The Americans are the favorites to win the Ryder Cup. The latest edition begins Friday at Oakland Hills Country Club. And the Europeans want everybody in America, including U.S. captain Hal Sutton's players, to believe that the lads from across the pond don't even have a puncher's chance in this latest renewal of golf's heavyweight championship.
Swallow this load of corn whole and you may wind up choking on the kernels.
Is the American side better on paper? Sure. Four of the 12 American team members are ranked in the top 10 in the Official World Golf Rankings. Only one of the Europeans can say the same.
But remember, the Ryder Cup is played on grass, not paper. And the Europeans have won or retained the coveted Cup six of the last nine times they've staged this thing.
Are the Americans better suited to the U.S. Open style golf course at Oakland Hills? Sure again. The last time a European won a U.S. Open Woods hadn't even been born.
'Definitely,' said EuroStar Sergio Garcia, moments after stepping off the team plane Monday at Detroit's Metro Airport. The question? Is his team the underdog.
'Always,' added EuroForce Darren Clarke.
'They're better than us, at least on paper (there's that paper thing again),' Garcia said. 'We know that to have a chance we need to give it our best shot.'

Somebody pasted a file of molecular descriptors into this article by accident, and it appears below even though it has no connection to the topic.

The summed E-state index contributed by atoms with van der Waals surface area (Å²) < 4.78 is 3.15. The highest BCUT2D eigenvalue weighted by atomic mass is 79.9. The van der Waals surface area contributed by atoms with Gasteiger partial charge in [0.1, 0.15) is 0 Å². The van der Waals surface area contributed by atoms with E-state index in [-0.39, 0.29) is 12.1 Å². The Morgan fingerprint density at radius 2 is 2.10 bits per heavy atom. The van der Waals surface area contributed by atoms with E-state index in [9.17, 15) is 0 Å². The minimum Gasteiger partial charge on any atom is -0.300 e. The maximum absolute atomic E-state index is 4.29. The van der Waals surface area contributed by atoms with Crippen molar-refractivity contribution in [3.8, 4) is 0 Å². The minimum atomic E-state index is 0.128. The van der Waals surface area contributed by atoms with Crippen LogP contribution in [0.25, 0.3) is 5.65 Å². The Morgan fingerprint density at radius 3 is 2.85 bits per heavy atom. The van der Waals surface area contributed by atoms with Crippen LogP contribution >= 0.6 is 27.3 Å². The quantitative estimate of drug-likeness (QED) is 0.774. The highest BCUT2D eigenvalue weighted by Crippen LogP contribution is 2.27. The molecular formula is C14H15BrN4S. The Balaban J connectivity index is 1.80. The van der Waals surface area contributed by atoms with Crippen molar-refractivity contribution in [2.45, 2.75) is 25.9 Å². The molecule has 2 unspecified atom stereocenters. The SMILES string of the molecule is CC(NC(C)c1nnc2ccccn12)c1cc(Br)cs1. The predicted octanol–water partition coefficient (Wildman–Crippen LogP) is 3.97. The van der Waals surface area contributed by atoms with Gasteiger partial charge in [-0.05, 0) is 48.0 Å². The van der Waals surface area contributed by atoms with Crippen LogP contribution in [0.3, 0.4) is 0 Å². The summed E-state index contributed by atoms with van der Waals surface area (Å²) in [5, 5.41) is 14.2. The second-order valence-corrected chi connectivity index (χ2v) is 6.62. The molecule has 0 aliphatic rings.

Flair has always become Garcia much better than modesty.
Adding injury to the insult is the stance taken by Scottish golf writer John Huggan. Writing a guest column in the Detroit News, Huggan opined: 'The relative callowness of their (Europe's) lineup will this time find them out come Sunday singles. America by six.'
What the Europeans never say publicly (almost never) is that they believe the American Tour pampers it players and fosters a lone wolf mentality that flies in the face of the chemistry needed for team golf.
Irishman Paul McGinley, who made the putt that clinched the Ryder Cup for his team two years ago in England, reportedly said this about that: 'The American Tour is a lonely tour. It's not the glamour tour it's made out to be. There's no (camaraderie) at night time. You come down in the morning, it's not unusual to see them sitting at different tables. I'd never sit on my own at breakfast.'
OK, so now we're getting to it. The Euros want us to believe they're the underdogs. But when it comes to bonding and bonhomie, deep down they believe they've got a big edge.
While this may not exactly be bulletin board stuff for the Americans, it gives pause.
But here's a flash for the Euros:
The Ryder Cup isn't won at breakfast any more than it's won on paper.
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